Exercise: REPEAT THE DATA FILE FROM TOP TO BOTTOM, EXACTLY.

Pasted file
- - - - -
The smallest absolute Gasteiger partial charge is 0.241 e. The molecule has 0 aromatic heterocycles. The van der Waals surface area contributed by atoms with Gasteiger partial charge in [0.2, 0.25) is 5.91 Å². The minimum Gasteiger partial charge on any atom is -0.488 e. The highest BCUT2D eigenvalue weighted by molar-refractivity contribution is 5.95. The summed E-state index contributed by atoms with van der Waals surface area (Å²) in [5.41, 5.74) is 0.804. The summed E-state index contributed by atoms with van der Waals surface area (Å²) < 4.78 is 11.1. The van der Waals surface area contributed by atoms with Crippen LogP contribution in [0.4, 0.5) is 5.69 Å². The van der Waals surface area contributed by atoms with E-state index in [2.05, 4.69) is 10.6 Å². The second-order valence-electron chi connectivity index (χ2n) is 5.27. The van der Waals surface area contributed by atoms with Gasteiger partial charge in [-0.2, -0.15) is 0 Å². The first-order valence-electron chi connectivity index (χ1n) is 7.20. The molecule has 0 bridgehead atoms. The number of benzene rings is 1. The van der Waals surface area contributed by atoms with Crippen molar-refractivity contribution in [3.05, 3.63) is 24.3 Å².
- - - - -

The smallest absolute Gasteiger partial charge is 0.241 e. The molecule has 0 aromatic heterocycles. The van der Waals surface area contributed by atoms with Gasteiger partial charge in [0.2, 0.25) is 5.91 Å². The minimum Gasteiger partial charge on any atom is -0.488 e. The highest BCUT2D eigenvalue weighted by molar-refractivity contribution is 5.95. The summed E-state index contributed by atoms with van der Waals surface area (Å²) in [5.41, 5.74) is 0.804. The summed E-state index contributed by atoms with van der Waals surface area (Å²) < 4.78 is 11.1. The van der Waals surface area contributed by atoms with Crippen LogP contribution in [0.4, 0.5) is 5.69 Å². The van der Waals surface area contributed by atoms with E-state index in [2.05, 4.69) is 10.6 Å². The second-order valence-electron chi connectivity index (χ2n) is 5.27. The van der Waals surface area contributed by atoms with Gasteiger partial charge in [-0.2, -0.15) is 0 Å². The first-order valence-electron chi connectivity index (χ1n) is 7.20. The molecule has 0 bridgehead atoms. The number of benzene rings is 1. The van der Waals surface area contributed by atoms with Crippen molar-refractivity contribution in [3.05, 3.63) is 24.3 Å².